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Kidnapped by 'La Migra.' (U.S. Immigration and Naturalization forced deportations of undocumented children of legally-residing parents)

When Ambrosio Lopez, seventeen, and Augustin Antunez, fifteen, left home for Omaha's South High School last November 6, neither expected to end the day on an extended field trip engineered by the Immigration and Naturalization Service.

Both teenagers lived with parents who had gained legal residence in the United States under the Federal Government's amnesty program, but their own petitions for residency had been denied. On that November day, agents of La Migra, as the INS is known in the Latino community, showed the principal of South High an arrest warrant and told him to order the two boys into his office.

Lopez was summoned from English class, where he had been practicing vocabulary, and Antunez was taken out of an art class. The agents then arrested both without telling their parents; three days later, they were deported--dumped across the Mexican border at Nogales without food, extra clothes, or money. The INS says it is just doing its job, but Latinos had other words for these deportations--such words as "kidnapping" and "child abuse."

In an editorial in his December issue, Ben Salazar, editor and publisher of the city's Nuestro Mundo, wrote, "Old King Cole, he has no soul." He was referring to Jim Cole, director of the INS regional office in Omaha, which oversees both Nebraska and Iowa. Cole has gained a reputation in the area for his uncompromising enforcement of immigration laws. On one occasion in the 1980s, agents raided Ak-sar-ben, Omaha's horse-racing track, and deported all fourteen of the track's horse groomers to Mexico or Guatemala. About a month before the two Omaha teenagers were seized, several hundred undocumented workers were taken from a meat-packing plant near Grand Island, about 150 miles west of Omaha.

Maria Lopez, a working mother and sole support of three sons, learned that her second oldest was being held for deportation through the community grapevine a day or two after he was arrested at school. Lopez, who was four months behind in her rent, was now faced with a large phone bill and the need to wire money to her son for food and lodging.

"I was told I should hire a lawyer," she says, "but with what money?"

Later, Omaha attorney Joseph Lopez-Wilson took up the cases of both boys in an attempt to reunite them with their families. Representatives of the INS said its bureaucracy would take from six months to a year to do that. In the meantime, Latinos in Omaha organized a letter-writing and media campaign to get the boys home sooner.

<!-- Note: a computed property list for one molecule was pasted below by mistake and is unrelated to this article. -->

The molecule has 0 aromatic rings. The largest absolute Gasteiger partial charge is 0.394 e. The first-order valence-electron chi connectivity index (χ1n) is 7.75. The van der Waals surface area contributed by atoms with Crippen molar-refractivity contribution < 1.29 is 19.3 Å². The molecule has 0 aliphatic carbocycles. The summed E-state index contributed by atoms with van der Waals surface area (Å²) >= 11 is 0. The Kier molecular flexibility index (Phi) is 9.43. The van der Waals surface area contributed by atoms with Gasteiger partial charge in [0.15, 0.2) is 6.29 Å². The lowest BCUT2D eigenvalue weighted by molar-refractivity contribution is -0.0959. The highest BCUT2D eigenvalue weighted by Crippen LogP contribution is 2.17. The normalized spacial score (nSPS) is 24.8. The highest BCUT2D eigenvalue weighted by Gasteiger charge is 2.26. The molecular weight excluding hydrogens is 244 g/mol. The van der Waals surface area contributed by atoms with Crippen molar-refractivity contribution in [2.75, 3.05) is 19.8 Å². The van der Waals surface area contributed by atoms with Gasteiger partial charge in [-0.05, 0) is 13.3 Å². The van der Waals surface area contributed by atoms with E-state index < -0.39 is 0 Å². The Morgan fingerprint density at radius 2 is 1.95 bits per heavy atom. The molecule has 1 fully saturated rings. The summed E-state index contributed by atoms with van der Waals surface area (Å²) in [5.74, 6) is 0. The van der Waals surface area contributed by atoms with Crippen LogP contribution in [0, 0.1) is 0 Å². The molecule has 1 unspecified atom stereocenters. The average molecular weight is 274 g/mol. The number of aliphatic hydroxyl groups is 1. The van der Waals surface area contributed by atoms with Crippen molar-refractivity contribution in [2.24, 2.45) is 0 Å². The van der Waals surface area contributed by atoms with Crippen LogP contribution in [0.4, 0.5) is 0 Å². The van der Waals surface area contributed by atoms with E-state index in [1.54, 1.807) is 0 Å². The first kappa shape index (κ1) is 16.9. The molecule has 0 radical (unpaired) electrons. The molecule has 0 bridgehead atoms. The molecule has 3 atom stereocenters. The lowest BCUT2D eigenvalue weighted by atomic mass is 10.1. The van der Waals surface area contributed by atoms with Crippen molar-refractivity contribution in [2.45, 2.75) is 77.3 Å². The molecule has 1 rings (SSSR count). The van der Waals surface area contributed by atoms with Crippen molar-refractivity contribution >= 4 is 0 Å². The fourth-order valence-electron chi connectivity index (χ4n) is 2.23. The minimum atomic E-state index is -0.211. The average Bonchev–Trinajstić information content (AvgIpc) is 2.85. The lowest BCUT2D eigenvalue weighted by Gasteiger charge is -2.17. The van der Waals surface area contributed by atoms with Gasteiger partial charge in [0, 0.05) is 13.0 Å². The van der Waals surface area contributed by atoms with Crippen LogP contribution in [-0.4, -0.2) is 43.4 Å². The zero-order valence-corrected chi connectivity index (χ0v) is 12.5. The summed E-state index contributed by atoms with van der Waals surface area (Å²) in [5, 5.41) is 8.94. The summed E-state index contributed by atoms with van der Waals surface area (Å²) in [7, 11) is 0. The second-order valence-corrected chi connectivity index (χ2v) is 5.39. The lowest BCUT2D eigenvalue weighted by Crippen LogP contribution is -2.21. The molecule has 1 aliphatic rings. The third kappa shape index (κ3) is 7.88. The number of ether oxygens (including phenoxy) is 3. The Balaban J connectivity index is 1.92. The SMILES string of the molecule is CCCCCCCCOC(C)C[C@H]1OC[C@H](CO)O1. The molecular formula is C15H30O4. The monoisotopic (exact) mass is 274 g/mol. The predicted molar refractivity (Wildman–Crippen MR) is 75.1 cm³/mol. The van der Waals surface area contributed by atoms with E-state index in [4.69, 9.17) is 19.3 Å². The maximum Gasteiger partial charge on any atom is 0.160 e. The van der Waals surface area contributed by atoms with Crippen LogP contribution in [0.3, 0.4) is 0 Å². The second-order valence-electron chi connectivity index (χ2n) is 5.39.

Genaro Antunez, Augustin's father, learned of his son's whereabouts through a phone call from Nogales, after the deportation.

"He was sick with gastritis, with no money, no relatives, and in a strange town," says the elder Antunez, who called a relative in the Mexican state of Guerrero to pick up Augustin and take him in. "My own father has a large family to support," he said, "and my son does not know them very well, but I have little choice." This was no small inconvenience: Guerrero is several hundred miles from the border, on the Pacific coast southwest of Mexico City.

U.S. Representative Peter Hoagland of Omaha pledged to seek an amendment to the immigration laws so they cannot be used to rip families apart. Nebraska Governor Ben Nelson and Senators Bob Kerrey and J.J. Exon joined Hoagland in a letter asking the INS to return the boys to their families. And public-school officials also pressed for an agreement with the INS prohibiting agents from taking students out of schools.

Two weeks after the boys were deported, a Latino community news conference at Our Lady of Guadalupe Catholic Church turned into an impromptu anti-INS rally, as people heard what had happened and expressed their outrage. Cole defended the INS action as "both legal and ethical," but Latinos were not buying it.

Attorney Lopez-Wilson said that Craig Zerbe, a Federal immigration judge in Chicago, had denied Ambrosio Lopez's residency petition in October 1989. A year later, Zerbe denied residency to Augustin Antunez. Under current law, children are not necessarily granted residency with their parents; each person must qualify on his or her own merits, regardless of age.

Hoagland asked INS Commissioner Gene McNary to allow the two teenagers back into the United States to rejoin their families. His request was denied on December 16.

Governor Nelson then pulled a Christmas Eve surprise. He announced that he had persuaded the Justice Department to overturn McNary's decision and return the teenagers on humanitarian grounds.

Ambrosio Lopez arrived in Omaha by air a few hours after Nelson's press conference. Augustin Antunez arrived the day after Christmas; he was held up by paperwork at the border. On arrival in Omaha, Lopez hugged his mother, then picked up his six-year-old brother, Michael, and cried.

Governor Nelson said he had learned during his negotiations with the Justice Department that at least 10,000 "illegal" children have been taken from their legal parents and deported by the INS. But Lopez and Antunez may have been the first to be deported without notification of their parents.

Now that the initial euphoria following reunification is over, the two teenagers and their families have grown wary. They are still "illegal," and the law is still designed to split families. Many people in South Omaha wonder what Jim Cole and La Migra will do next.

Was this, asked editor Salazar, the same Government whose leaders kept lecturing us about "family values"?
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Author:Johansen, Bruce E.
Publication:The Progressive
Date:Apr 1, 1993
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